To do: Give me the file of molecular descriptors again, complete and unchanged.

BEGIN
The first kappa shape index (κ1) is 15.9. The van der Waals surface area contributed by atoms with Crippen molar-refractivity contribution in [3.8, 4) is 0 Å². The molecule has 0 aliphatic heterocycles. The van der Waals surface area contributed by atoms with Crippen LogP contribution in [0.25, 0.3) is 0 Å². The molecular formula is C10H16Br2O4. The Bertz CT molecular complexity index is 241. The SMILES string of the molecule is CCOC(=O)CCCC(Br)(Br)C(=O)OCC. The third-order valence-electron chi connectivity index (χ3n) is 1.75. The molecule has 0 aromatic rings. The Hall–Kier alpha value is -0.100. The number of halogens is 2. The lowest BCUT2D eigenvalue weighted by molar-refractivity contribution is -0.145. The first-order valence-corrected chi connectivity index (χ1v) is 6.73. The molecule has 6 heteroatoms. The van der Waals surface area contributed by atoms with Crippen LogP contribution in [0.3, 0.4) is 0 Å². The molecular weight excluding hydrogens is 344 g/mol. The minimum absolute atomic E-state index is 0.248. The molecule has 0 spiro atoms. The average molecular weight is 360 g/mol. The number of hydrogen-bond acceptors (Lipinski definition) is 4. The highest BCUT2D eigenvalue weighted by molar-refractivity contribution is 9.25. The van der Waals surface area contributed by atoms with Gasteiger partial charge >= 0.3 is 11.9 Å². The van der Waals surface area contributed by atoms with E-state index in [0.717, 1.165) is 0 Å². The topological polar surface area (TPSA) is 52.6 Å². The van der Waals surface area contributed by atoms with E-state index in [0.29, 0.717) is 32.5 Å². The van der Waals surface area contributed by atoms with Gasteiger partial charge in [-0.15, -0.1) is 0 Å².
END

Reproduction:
The first kappa shape index (κ1) is 15.9. The van der Waals surface area contributed by atoms with Crippen molar-refractivity contribution in [3.8, 4) is 0 Å². The molecule has 0 aliphatic heterocycles. The van der Waals surface area contributed by atoms with Crippen LogP contribution in [0.25, 0.3) is 0 Å². The molecular formula is C10H16Br2O4. The Bertz CT molecular complexity index is 241. The SMILES string of the molecule is CCOC(=O)CCCC(Br)(Br)C(=O)OCC. The third-order valence-electron chi connectivity index (χ3n) is 1.75. The molecule has 0 aromatic rings. The Hall–Kier alpha value is -0.100. The number of halogens is 2. The lowest BCUT2D eigenvalue weighted by molar-refractivity contribution is -0.145. The first-order valence-corrected chi connectivity index (χ1v) is 6.73. The molecule has 6 heteroatoms. The van der Waals surface area contributed by atoms with Crippen LogP contribution in [0.3, 0.4) is 0 Å². The molecular weight excluding hydrogens is 344 g/mol. The minimum absolute atomic E-state index is 0.248. The molecule has 0 spiro atoms. The average molecular weight is 360 g/mol. The number of hydrogen-bond acceptors (Lipinski definition) is 4. The highest BCUT2D eigenvalue weighted by molar-refractivity contribution is 9.25. The van der Waals surface area contributed by atoms with Gasteiger partial charge >= 0.3 is 11.9 Å². The van der Waals surface area contributed by atoms with E-state index in [0.717, 1.165) is 0 Å². The topological polar surface area (TPSA) is 52.6 Å². The van der Waals surface area contributed by atoms with E-state index in [0.29, 0.717) is 32.5 Å². The van der Waals surface area contributed by atoms with Gasteiger partial charge in [-0.15, -0.1) is 0 Å².